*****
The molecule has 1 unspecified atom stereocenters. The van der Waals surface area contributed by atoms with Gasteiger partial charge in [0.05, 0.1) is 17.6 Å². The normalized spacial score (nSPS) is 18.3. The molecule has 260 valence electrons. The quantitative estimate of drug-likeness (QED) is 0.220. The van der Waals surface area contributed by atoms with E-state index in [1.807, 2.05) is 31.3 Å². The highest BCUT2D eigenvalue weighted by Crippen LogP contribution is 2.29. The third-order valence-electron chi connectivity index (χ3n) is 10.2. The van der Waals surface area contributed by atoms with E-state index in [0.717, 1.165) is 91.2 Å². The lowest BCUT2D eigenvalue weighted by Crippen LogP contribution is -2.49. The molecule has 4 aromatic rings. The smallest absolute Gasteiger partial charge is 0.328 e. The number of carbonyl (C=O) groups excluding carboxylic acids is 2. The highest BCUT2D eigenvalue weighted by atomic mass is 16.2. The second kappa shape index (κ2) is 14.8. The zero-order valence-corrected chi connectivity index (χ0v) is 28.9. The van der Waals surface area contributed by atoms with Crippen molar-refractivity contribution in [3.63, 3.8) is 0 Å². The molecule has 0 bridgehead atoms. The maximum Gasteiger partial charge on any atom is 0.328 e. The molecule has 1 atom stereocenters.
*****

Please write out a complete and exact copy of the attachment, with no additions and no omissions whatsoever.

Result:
The molecule has 1 unspecified atom stereocenters. The van der Waals surface area contributed by atoms with Gasteiger partial charge in [0.05, 0.1) is 17.6 Å². The normalized spacial score (nSPS) is 18.3. The molecule has 260 valence electrons. The quantitative estimate of drug-likeness (QED) is 0.220. The van der Waals surface area contributed by atoms with E-state index in [1.807, 2.05) is 31.3 Å². The highest BCUT2D eigenvalue weighted by Crippen LogP contribution is 2.29. The third-order valence-electron chi connectivity index (χ3n) is 10.2. The van der Waals surface area contributed by atoms with E-state index in [0.717, 1.165) is 91.2 Å². The lowest BCUT2D eigenvalue weighted by Crippen LogP contribution is -2.49. The molecule has 4 aromatic rings. The smallest absolute Gasteiger partial charge is 0.328 e. The number of carbonyl (C=O) groups excluding carboxylic acids is 2. The highest BCUT2D eigenvalue weighted by atomic mass is 16.2. The second kappa shape index (κ2) is 14.8. The zero-order valence-corrected chi connectivity index (χ0v) is 28.9. The van der Waals surface area contributed by atoms with Crippen molar-refractivity contribution in [3.63, 3.8) is 0 Å². The molecule has 0 bridgehead atoms. The maximum Gasteiger partial charge on any atom is 0.328 e. The molecule has 1 atom stereocenters.